An OBS Speaks Out brought to you by OBS contributor Rose. 

“Are brick-and-mortar bookstores doomed? People have been predicting the downfall of physical bookstores for quite some time, but with many stores vanishing and shelf selections getting much worse, the warnings have gotten more dire lately.”

Those were the first words written in this article from io9.com titled ‘Bookstores Are Dead (If You Want Them To Be)’.  It pained me to hear how so many bookstores will be closing and I thought about how life would be if bookstores ceased to exist entirely. It disturbed me and perturbed me. 

I wouldn’t know what to do if all the bookstores closed up shop. My favorite past time is entering a bookstore and proceeding to get lost for hours in the aisles of print. What past time? I still do it today.  Book browsing is such a tactile experience. The cover art, the heft of the book, glimpsing at the blurb on the back cover and then ruffling through the innards to capture snippets of conversation or read a passage about a far away land, all the while deciding whether it’s worth purchasing. Bookstores are like libraries to me, except of course all books are new and once you check em out, you can’t check em back in.

Bookstores bring another level of book browsing experience to us. As you look around, you noticed who is in what section of the store. Who is looking at books in the self-help aisle, do they have a friend with alcoholism, did they just get divorced, are they looking to spice up their sex life?  It’s as if you’re a inconspicuous fly on the wall, watching a private experience, even just for a moment.

I recently was in the horror/fantasy nook of my trusty Barnes and Noble, and I was surprised to see the types of people lurking around the Graphic Novel section. I saw an older woman in her late fifties and a suited straight-laced gentleman about forty. Of course, you also have your stereotypical teen or obvious thirty-year-old comic lover.  After one girl plucked her choice off the shelf I went over to see what she chose out of curiosity.  Being in a bookstore is like being inside a science experiment. Slues of microorganisms get to run amok in an agar laced Petri dish. Books being the agar, the agent that allows us to grow (intellectually).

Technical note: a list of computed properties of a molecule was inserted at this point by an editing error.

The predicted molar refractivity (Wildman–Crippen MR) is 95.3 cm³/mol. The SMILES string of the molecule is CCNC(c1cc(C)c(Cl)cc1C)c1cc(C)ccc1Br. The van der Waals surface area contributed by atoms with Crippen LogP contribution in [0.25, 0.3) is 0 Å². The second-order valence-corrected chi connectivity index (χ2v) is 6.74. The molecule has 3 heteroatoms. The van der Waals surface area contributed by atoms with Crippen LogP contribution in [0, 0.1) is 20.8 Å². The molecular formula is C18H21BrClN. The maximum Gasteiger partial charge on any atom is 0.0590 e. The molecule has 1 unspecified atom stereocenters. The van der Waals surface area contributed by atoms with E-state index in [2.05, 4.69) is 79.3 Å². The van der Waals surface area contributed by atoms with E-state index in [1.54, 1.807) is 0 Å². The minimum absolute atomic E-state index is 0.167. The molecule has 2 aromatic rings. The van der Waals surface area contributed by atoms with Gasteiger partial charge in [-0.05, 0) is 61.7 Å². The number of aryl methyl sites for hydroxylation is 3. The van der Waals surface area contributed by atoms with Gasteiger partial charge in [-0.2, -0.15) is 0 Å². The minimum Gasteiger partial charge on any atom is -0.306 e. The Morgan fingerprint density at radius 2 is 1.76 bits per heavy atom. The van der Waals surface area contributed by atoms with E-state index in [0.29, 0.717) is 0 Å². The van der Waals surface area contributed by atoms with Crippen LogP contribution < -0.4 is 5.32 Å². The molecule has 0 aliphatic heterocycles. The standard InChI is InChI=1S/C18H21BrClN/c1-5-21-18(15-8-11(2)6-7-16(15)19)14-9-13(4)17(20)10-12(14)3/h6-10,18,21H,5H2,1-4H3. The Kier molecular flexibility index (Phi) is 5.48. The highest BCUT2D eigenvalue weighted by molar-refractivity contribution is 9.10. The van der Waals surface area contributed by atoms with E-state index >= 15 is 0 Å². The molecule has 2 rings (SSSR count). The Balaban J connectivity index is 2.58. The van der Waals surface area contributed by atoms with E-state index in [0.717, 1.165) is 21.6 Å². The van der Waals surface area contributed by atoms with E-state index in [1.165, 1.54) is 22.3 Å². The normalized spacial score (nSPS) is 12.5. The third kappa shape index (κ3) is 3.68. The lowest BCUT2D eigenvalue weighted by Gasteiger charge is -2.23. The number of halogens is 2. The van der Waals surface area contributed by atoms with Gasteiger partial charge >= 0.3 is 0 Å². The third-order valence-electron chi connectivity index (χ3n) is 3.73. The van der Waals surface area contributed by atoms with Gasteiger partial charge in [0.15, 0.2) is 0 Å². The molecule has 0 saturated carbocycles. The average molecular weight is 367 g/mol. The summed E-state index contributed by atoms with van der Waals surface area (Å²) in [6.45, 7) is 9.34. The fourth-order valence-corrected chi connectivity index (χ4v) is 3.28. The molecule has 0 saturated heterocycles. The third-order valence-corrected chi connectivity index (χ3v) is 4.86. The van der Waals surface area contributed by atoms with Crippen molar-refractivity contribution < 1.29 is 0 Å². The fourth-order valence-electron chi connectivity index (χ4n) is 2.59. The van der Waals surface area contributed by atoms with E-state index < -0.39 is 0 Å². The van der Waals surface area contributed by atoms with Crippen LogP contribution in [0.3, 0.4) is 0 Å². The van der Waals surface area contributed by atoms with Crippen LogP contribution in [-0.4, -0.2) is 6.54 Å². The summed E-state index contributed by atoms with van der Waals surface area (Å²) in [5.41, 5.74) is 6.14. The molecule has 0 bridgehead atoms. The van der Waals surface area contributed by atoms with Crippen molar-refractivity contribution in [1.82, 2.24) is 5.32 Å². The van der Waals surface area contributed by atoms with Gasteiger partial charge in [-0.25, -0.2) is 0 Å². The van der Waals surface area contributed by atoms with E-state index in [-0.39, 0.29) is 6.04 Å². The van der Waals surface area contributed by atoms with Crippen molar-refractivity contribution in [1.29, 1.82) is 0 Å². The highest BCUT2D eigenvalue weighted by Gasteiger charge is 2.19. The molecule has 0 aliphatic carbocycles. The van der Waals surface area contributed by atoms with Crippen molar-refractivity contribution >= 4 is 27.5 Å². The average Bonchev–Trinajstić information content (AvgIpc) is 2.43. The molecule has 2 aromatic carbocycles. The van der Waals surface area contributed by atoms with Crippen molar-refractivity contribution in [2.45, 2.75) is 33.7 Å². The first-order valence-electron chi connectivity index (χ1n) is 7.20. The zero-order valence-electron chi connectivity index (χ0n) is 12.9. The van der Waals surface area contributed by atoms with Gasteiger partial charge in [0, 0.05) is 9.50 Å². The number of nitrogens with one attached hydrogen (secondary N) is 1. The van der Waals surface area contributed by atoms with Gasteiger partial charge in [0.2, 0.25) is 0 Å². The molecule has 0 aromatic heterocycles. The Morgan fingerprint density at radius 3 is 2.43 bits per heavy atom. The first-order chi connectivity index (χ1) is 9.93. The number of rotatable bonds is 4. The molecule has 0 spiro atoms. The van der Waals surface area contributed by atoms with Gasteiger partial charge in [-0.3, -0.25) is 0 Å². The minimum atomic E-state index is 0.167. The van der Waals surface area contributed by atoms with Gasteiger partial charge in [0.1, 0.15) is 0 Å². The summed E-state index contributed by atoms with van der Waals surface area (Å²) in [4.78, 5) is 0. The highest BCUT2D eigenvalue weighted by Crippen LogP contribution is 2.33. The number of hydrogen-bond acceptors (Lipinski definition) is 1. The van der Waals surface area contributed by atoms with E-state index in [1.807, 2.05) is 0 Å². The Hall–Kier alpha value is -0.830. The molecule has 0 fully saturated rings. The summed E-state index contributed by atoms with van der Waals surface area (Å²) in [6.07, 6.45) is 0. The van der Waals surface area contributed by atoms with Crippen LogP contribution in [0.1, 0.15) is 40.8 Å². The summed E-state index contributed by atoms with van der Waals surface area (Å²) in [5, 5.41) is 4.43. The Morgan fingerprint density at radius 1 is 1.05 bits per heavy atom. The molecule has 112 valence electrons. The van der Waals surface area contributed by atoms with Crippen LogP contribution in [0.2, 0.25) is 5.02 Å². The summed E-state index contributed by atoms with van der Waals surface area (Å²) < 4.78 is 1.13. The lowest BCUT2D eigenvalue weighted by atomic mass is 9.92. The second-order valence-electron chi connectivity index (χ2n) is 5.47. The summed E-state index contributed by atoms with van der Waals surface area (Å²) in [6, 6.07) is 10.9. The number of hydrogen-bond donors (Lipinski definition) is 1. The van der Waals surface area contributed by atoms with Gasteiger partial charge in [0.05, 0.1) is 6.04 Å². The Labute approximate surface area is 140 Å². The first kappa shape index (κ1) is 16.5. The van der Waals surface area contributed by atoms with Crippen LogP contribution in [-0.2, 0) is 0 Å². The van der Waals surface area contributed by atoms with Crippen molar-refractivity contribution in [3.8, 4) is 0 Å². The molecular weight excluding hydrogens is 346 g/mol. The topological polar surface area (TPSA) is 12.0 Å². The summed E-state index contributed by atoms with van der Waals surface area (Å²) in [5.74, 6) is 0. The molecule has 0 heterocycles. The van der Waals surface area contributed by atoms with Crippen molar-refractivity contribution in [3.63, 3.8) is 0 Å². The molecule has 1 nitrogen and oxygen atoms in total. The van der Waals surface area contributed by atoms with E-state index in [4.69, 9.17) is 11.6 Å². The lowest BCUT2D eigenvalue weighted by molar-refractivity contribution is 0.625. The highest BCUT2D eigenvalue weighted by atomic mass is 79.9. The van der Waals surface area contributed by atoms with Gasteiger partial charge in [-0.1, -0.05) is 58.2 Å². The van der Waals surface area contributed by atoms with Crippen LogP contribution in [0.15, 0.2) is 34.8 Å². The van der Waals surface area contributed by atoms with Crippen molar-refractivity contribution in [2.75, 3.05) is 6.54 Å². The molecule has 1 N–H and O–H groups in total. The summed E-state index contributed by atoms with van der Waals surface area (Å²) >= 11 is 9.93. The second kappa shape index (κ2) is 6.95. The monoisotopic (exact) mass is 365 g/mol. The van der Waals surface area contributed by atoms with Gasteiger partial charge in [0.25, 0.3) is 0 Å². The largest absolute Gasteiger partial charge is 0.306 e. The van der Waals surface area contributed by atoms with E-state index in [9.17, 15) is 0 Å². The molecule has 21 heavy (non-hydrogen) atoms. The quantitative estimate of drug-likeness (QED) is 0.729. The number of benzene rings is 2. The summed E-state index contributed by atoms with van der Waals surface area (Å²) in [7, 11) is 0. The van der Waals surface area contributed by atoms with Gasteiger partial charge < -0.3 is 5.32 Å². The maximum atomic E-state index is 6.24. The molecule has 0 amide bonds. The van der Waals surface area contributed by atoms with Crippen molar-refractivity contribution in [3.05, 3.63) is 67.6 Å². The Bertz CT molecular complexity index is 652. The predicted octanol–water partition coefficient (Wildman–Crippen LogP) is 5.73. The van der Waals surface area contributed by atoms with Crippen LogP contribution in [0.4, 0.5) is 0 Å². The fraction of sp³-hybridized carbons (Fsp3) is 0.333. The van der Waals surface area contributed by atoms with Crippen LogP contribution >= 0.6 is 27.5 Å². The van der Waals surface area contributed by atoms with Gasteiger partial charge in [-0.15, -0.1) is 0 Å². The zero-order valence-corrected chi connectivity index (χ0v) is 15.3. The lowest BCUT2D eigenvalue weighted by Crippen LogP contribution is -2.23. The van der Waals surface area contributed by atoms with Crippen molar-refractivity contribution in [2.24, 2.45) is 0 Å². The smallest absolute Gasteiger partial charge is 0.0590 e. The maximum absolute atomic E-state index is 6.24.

One big advantage bookstores have is…other people. You can ask someone else’s opinion on a title, or have a conversation about existentialism with the dude next to you in the Philosophy section.  You can’t do that on Amazon.

Whatever is “in” dominates shelves. I can totally understand that.  I also understand that a bookstore cannot hold every title of every genre, especially certain obscure science fiction titles or fantasy and the like. As far as I can remember that was never the case. I have yet to find a problem locating a title that interests me, but I have had issue with a book being sold out. In that case, I have them order it for me.  You might say well isn’t that akin to ordering a book online? In some respect of course, but on the other hand I’m still in the store ordering it and upon pick up. So it’s the same experience in my book. (Heh heh).

Buying books online is quite convenient yet there is a sort of disconnect between you and the actual book.  One points and clicks and orders within the comfort of their own home. The titles available are endless. There are wish lists and reviews. Sure, this is fantastic. I’ve ordered over hundred books online. When books arrive on my doorstep, I rush to open the box; I take out each book, flipping them over in my hand, almost caressing them and peek inside, and smile with glee. I do not put the books away the moment they are received; I savor them first, even piling the stack (if I bought that many) on my counter for an hour. As I pass them I’ll pick one up and look at it again. Call me strange, but that is the experience a bookstore brings to begin with, called contact.

What a bookstore also brings is new and different books that come across our radar as we glance.  I have gotten countless books because I ‘happened’ upon them by accident. I’m not against online ordering, don’t get me wrong, I just want to maintain the bookstore option as well.

I really do hope that bookstores don’t become a thing of the past.  For it will totally change our experience with books and leave a gaping hole of leisure time to fill for those who love to wander them for few hours.

How would you feel if physical bookstores were no longer in existence? Do you think it would change the book buying experience for the better or worse?  How do you purchase most of your books?